Dr. S. L. Carpenter, Director of Department of Anesthesiology, Allegheny Valley Hospital, Natrona Heights, Pennsylvania. Emergency room treatment Thirty-five Dollars ($35.00).

Allegheny Valley Hospital, 1300 Carlisle Street, Natrona Heights, Pennsylvania. Emergency room treatment One Hundred Eight Dollars and Fifty Cents ($108.50).

It is further directed that the claimant widow be reimbursed the sum of $750.00 for reasonable burial expenses.

Interest at the rate of 10% per annum shall be paid on amounts due and owing to the claimant.

Attorney David Wasson is to be paid the sum of $2,200.00 for his services on behalf of the claimant.

Disposition

Affirmed.

[ 31 Pa. Commw. Page 338]

Dissenting Opinion by Judge Blatt:

I must respectfully dissent from this opinion.

I agree with the majority that, where an employe is not actually engaged in his employer's business or affairs but is on the employer's premises at the time of the injury and required to be there, Section 301(c)(1) of The Pennsylvania Workmen's Compensation Act (Act), 77 P.S. § 411(1), does not require proof of faulty conditions or negligent operations on the part of the employer. To require such proof would, as the majority points out, insert fault and negligence concepts into a system designed to eliminate the consideration of these elements. I must disagree, however, with the conclusion here that this employe's injuries and death were "caused by the condition of the premises or by the operation of the employer's business or affairs thereon," as required by Section 301(c)(1) of the Act. Although negligence and fault may have been eliminated, the issue of causation remains an important element in workmen's compensation law.

[ 31 Pa. Commw. Page 339]

The majority has analyzed Section 301(c)(1) and has concluded that it provides for two distinct situations in which an injury may "arise in the course of employment": (1) where the employe is engaged in the furtherance of the business or affairs of his employer, either on or off the premises, and (2) where the employe is on the premises but not actually engaged in the furtherance of business. In either of these two cases, I believe, there is a causative element which must be proved in order for an injury to be compensable under the Act. If an employe is engaged in the furtherance of his employer's business, he must show, in addition, that his injury was "related" to his employment, or, in other words, that there is a causal connection between the employe's work and his injury or subsequent death. Workmen's Compensation Appeal Page 339} Board v. Jeddo Highland Coal Co., 19 Pa. Commonwealth Ct. 90, 338 A.2d 744 (1975). If an employe is not so engaged but is injured while on his employer's premises, it is difficult to understand what the phrase, "and related thereto," means in referring to "arising in the course of his employment." Even so, we need not reach that question in this case because the language of the statute has provided that the employe's injury must be caused by the condition of the premises or by operation of the employer's business. The required causal connection in this case, therefore, would be between the injury and the condition of the premises.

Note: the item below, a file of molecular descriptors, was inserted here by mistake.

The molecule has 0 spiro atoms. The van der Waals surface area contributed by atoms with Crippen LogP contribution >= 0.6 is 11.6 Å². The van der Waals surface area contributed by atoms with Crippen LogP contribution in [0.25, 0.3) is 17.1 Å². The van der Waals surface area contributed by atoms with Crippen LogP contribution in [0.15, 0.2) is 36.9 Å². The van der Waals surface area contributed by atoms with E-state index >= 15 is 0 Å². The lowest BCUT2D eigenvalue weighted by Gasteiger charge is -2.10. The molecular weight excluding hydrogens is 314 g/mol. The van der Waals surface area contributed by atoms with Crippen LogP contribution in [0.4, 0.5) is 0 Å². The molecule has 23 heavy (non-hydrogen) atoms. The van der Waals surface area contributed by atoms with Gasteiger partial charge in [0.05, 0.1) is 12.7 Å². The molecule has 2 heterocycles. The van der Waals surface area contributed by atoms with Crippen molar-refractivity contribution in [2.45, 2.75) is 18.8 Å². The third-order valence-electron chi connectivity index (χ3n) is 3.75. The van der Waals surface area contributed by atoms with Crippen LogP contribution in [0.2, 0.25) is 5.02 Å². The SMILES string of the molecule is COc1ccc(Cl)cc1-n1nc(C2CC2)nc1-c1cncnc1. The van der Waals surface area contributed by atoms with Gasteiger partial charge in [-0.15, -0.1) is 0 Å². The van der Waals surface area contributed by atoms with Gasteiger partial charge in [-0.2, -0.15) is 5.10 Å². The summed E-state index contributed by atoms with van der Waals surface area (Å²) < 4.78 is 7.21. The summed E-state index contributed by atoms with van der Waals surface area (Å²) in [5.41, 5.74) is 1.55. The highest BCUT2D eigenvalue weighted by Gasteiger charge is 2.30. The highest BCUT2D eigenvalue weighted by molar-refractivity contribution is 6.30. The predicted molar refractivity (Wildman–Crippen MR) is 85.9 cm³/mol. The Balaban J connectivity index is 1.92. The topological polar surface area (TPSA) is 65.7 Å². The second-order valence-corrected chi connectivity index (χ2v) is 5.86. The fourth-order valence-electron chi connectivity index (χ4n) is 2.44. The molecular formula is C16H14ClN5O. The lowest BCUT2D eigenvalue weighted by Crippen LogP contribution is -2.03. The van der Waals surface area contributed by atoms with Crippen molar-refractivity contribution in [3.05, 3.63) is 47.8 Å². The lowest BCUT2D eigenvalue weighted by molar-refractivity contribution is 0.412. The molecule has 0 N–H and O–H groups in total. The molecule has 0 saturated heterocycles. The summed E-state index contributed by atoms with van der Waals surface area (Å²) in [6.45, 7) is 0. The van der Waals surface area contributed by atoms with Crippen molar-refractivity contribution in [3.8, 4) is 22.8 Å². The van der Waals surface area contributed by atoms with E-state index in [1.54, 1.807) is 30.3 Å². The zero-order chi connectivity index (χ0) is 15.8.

It is not sufficient, in my opinion, for the employe to show merely that an injury was sustained while he was on the employer's premises and required to be there. In order to receive compensation, he must also prove a causal connection between the injury and the condition of the premises. And an analysis of causation necessarily requires an inquiry into the substantial factor which produced the injury. If a condition of the premises, i.e., the concrete abutment, was the substantial factor in producing the injuries, and we did not know what precipitated the employe's accident, then his resulting death would be compensable under the Act. According to the stipulated facts in the case before us, however, it was the employe's epileptic seizure which triggered the accident. The substantial factor in producing his death was this epileptic seizure, and it was the seizure which set in motion the unfortunate chain of events which resulted in death. I believe that the employe's widow here is unable to show the necessary causative element required by Section 301(c)(1) and that his death is, therefore, not one which is compensable under the Act.

It is both reasonable and desirable, it seems to me, to impose liability on an employer only in those cases

[ 31 Pa. Commw. Page 340]

    where there is some substantial causal relationship between an injured worker's employment and the injury. It is a matter of grave concern to me that the majority in this case may unfortunately make it even more difficult in the future than it is at present for physically handicapped persons to obtain gainful employment. Admittedly, the employer who hires a worker with a physical handicap assumes a risk not present in the case of a worker not so handicapped, yet society has an interest in encouraging employment of all individuals to the limit of their physical and mental potential. If all of the risks of such employment are to be imposed upon the employer, who may consequently refuse to hire the physically handicapped, society may well find that the providing of employment or maintenance in lieu thereof for handicapped persons will become a public responsibility to the detriment of all concerned. The employer's burden is made especially heavy where, as the majority requires here, he is held liable even though there is no evidence offered or required that there is a causal relationship between his employment and the injury. I believe, of course, that this question is basically a matter for legislative determination and one in which courts should be most reluctant to become involved. Where the exigencies of the situation require judicial involvement, however, I believe that courts should be particularly careful to avoid extending liability beyond the specific statutory limits.

19770728